asked the Minister of Agriculture, Fisheries and Food what are the reasons for the cuts in milk quotas; and to what extent Britain contributes to dairy surpluses.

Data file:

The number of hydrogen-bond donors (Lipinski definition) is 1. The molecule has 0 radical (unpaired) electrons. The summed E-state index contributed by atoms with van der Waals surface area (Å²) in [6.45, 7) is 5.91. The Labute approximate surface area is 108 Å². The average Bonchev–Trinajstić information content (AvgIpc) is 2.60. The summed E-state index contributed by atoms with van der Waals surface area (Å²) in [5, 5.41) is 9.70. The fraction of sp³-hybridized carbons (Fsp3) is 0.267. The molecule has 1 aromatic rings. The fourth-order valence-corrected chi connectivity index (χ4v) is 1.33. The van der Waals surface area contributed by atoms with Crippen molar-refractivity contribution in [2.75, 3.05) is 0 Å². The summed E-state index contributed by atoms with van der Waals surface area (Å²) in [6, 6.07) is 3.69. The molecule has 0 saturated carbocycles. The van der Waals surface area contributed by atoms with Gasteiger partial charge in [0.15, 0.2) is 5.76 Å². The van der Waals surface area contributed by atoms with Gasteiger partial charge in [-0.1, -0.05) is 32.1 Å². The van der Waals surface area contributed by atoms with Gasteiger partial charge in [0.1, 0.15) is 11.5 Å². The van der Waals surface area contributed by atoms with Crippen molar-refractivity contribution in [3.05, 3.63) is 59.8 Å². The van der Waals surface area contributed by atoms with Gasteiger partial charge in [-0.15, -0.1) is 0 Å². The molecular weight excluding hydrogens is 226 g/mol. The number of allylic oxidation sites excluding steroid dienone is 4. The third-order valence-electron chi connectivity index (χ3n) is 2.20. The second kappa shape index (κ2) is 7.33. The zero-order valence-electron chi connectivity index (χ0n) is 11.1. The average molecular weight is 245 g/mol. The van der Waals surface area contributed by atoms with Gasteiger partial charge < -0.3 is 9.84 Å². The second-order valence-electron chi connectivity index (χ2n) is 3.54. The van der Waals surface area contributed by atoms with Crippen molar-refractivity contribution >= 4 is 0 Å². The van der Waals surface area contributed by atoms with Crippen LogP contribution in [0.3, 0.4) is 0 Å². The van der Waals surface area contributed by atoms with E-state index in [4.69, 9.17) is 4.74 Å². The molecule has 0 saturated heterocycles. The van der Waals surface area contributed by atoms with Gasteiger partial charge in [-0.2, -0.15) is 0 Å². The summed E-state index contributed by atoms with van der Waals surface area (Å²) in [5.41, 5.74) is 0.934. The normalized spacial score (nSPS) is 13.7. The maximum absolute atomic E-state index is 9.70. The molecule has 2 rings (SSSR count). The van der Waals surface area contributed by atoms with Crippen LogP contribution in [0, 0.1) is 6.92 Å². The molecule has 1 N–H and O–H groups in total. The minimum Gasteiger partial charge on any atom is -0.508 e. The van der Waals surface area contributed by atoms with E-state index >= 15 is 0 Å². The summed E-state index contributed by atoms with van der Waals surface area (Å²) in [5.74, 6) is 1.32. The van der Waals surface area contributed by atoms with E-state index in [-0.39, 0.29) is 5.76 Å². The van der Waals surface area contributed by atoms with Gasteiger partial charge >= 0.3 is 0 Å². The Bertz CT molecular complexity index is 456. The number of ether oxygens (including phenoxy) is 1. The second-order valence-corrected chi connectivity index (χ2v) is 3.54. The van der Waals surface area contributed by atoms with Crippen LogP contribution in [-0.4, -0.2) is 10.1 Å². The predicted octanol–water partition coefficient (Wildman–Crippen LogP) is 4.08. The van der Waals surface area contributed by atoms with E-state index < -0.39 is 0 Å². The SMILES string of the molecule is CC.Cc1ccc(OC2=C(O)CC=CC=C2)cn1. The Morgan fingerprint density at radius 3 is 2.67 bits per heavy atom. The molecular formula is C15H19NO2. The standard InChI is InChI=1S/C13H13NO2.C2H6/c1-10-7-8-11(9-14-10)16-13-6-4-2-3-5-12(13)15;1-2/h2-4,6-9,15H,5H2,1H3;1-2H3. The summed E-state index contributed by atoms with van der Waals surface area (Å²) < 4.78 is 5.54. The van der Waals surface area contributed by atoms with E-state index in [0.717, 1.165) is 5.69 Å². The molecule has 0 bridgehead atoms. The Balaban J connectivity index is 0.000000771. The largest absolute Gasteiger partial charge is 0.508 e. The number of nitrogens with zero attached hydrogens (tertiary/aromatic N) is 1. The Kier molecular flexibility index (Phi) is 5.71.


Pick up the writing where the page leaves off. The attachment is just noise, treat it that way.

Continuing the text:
[pursuant to his reply, 8 May 1987]: Cuts in milk quotas in 1987–88 and 1988–89 were needed because supply continued to exceed demand: the Commission estimated that even with quotas at their previously agreed level the Community was still producing 91 million tonnes of surplus milk each year. Provisional figures for 1986 show that over 90,000 tonnes of United Kingdom butter was sold into intervention that year—nearly 15 per cent. of the community total—while intervention purchases of United Kingdom skimmed milk powder amounted to over 65,000 tonnes, about 11 per cent. of the Community total.